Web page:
Nations have played great games of control and dominance with each other from times immemorial
Nations have played great games of control and dominance with each other from times immemorial. From the 19th Century to today the Eurasian land mass from the Caspian to the Persian Gulf traversing the Caucasus to the Hindu Kush was the main theatre.
It was Captain Arthur Conolly who coined the expression the Great Game although Rudyard Kipling immortalised this in his book Kim. The players in game and the locale it is played in changed over time and the latest that is unfolding is in the Arctic Ocean.
India also has a share in the Arctic sorbet having been admitted last month as observers to the Arctic Council originally formed by eight nations in 1996. These were Canada, the US, Iceland, Denmark, Norway, Sweden, Finland and Russia. The latest six including India are China, South Korea, Japan, Singapore and Italy. While Iceland is now on the Indian map with a diplomatic mission in Reykjavik, our EAM Khurshid will to go to the Indian research station Himadri in the Arctic during his visit to Norway. Changed climatic conditions have meant that the relevance of the Arctic has begun to change and so also the importance of the Arctic Council.
The melting of the snow has rapidly reduced the thickness of the ice where more than 50 per cent of the ice has receded in the last two years. The discovery in 2008 by US geological surveys that the region has 13 per cent of the world’s unexploited oil, 30 per cent natural gas and 20 per cent of liquid gas has suddenly transformed this region from an ice cap into a vital strategic resource area. The Arctic Ocean is said to be one of the largest sources of biological protein (read fisheries) which makes this of greater importance to the Chinese.
Added to this, the melting ice also opens sea routes and the Russians were the first off the mark when they set up a Northern Sea Route administration earlier this year as the tonnage carried through this route increased. The discovery of shale oil and fracking in North America would have altered the US perspective on the Middle East as an important source of energy for the world because this discovery reduces US dependency. This is not so, neither for Europe which remains dependent on West Asia for its source of energy and nor for the massive financial interests of mega-corporations.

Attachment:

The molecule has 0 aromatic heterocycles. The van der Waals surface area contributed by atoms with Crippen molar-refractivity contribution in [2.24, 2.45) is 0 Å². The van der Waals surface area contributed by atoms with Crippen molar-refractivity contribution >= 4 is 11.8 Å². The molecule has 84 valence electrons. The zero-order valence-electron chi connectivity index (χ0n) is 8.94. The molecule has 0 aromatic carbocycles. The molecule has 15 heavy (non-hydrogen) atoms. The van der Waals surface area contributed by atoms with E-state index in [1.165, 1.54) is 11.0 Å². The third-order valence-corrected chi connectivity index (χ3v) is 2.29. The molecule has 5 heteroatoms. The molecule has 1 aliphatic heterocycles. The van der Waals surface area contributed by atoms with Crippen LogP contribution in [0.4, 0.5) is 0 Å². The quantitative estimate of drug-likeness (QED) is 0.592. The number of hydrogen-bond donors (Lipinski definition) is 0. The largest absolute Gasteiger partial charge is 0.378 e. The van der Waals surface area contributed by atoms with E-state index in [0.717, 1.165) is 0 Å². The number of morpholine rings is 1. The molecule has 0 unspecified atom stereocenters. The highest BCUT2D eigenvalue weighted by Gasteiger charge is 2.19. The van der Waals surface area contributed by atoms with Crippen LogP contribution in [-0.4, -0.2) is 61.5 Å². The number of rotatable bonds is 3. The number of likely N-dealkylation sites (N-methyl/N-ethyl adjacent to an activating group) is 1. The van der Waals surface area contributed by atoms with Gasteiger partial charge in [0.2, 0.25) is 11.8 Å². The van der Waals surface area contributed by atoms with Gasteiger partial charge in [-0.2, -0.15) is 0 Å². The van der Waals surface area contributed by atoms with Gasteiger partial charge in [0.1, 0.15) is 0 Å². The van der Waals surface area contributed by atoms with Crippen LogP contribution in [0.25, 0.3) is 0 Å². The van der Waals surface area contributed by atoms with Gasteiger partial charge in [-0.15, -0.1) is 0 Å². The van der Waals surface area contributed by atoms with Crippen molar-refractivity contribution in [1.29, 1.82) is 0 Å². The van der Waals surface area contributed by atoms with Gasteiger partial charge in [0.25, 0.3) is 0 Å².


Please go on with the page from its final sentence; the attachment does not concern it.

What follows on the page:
This new northern sea route from Europe to China will be twenty per cent shorter as compared to the one through the Suez Canal and Malacca Straits and even 40 per cent cheaper, which is a massive amount. Japan and South Korea will similarly gain from these shortened trade routes. China’s investment in the Gwadar port for transfer of oil and gas overland into Xinjiang directly from the Persian Gulf and similar infrastructure development from Myanmar to Yunnan will make the Malacca straits that much less vital. For all the East Asian economic giants the Suez and Malacca will have a different (lower) scale of importance. Of course these are early days because neither the Arctic routes nor the infrastructure are fully developed and it will be some time before these routes become viable.
The Chinese have had their eyes on this for some time and when Iceland went into economic turmoil they were there with their cheque books bailing out the stranded economy. A country which had literally become the backwaters after the end of the Cold War, Iceland is once again on the main routes. Chinese premier Wen Jiabao had chosen Iceland in April 2012 as his first stop on his West European tour. This is probably China’s pivot to North Atlantic.
Once the northern trade route becomes active along with the extraction of the ocean’s resources, the strategic balance between the Indian and Arctic Oceans could change. Would this change be enough to mean easier or cheaper availability of oil and gas from West Asia to its main consumers Europe, China and India? Would it reduce the strategic relevance of the Ocean to the West and mean a direct confrontation there between India and China?
These are some of the questions the Indian strategic community would need to evaluate fairly early. The Arctic itself is uncharted territory and it will be sometime before all these issues of territorial, trade and exploitation zones are sorted out. The games are about to begin and it will depend on us whether we are big players or one of the also-rans.
The writer is vice president, Observer Research Foundation, New Delhi